So, what exactly is a 'Real Plastic Surgeon'?

The UK has the ridiculous situation whereby anyone with even the most basic surgery qualification can call themselves a Plastic Surgeon, Cosmetic Surgeon, Aesthetic Surgeon, Consaultant and so forth. With non-surgical treatment such as fillers, the situation is even worse.

Anyone can inject fillers into someone else, provided they have permission. So it is therefore perfectly legal for a GP to do a tummy tuck or a plumber to inject you with filler in the UK!

To put things in perspective

Animals in the UK appear to have better protection! Even the most highly qualified surgeon cannot operate on an animal without the appropriate Home Office licenses, and quite rightly so - this protects animals from illegal experimantation and cruelty. But, we as humans, are not so lucky in the UK...

Thankfully, things are improving

The Royal College of Surgeons has made a really good start at setting up a register of surgeons who are qualified to carry out particular cosmetic procedures (for example, only properly qualified plastic surgeons, ENT surgeons, Maxillofacial surgeons shoud be allowed to perform rhinoplasty) and you can see their document here, but at the moment the plan isn't for the register to be compulsory, so the public are still vulnerable to 'Cowboy Traders' out there - see Mr Cavale commenting on BBC News and on Sky News recently.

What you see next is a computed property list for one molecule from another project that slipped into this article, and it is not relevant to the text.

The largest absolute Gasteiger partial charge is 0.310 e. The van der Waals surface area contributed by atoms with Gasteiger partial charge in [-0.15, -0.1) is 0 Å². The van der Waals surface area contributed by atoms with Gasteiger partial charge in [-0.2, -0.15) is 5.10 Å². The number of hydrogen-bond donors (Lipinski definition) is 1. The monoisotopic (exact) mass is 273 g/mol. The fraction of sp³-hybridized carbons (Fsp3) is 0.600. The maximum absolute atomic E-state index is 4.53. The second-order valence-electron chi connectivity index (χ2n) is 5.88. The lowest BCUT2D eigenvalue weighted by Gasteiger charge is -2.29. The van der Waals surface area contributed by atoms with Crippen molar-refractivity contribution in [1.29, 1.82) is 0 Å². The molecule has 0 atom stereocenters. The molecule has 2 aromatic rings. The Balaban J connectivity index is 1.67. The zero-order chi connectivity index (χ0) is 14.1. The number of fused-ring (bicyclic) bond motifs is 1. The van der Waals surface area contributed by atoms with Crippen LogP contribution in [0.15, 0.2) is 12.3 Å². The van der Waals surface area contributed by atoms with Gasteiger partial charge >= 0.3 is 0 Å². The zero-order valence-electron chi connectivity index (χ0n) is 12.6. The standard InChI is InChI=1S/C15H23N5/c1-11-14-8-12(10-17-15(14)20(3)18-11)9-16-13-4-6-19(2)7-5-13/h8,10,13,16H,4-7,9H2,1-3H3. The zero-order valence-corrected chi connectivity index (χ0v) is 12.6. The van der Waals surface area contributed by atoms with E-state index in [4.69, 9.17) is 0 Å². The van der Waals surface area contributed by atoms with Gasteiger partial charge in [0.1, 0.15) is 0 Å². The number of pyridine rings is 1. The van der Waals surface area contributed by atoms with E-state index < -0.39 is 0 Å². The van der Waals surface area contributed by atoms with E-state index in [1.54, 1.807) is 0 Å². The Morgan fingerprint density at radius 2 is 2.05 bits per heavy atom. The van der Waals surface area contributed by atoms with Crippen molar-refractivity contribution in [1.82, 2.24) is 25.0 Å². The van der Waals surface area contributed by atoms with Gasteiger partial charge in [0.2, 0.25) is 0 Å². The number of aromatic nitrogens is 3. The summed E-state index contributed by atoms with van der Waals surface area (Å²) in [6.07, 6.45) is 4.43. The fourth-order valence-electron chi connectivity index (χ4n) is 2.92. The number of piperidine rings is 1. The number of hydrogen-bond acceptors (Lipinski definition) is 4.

So, what should you look out for when it comes to choosing a surgeon?

The list below should help you:

  • On the GMC Specialist Register - this means that your surgeon is properly trained, qualified, and specialised. This is also a requirement to be a consultant in the NHS.

  • Member of BAPRAS, BAAPS, ISAPS, or a similar professional organisation. This is further verification of a surgeon's qualifications as you cannot become a member of these oragisations without them.

  • Lives locally so that you are able to see your surgeon quickly should there be a problem after surgery. This is the main problem with going abroad for your surgery, so don't do it! It might be cheaper, but you might pay a much higher price if things go wrong.

  • Insured in the UK - many surgeons are insured abroad - the premiums are cheaper, so the cover is inevitably not as strong. You get what you pay for.

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  • Alex Merphy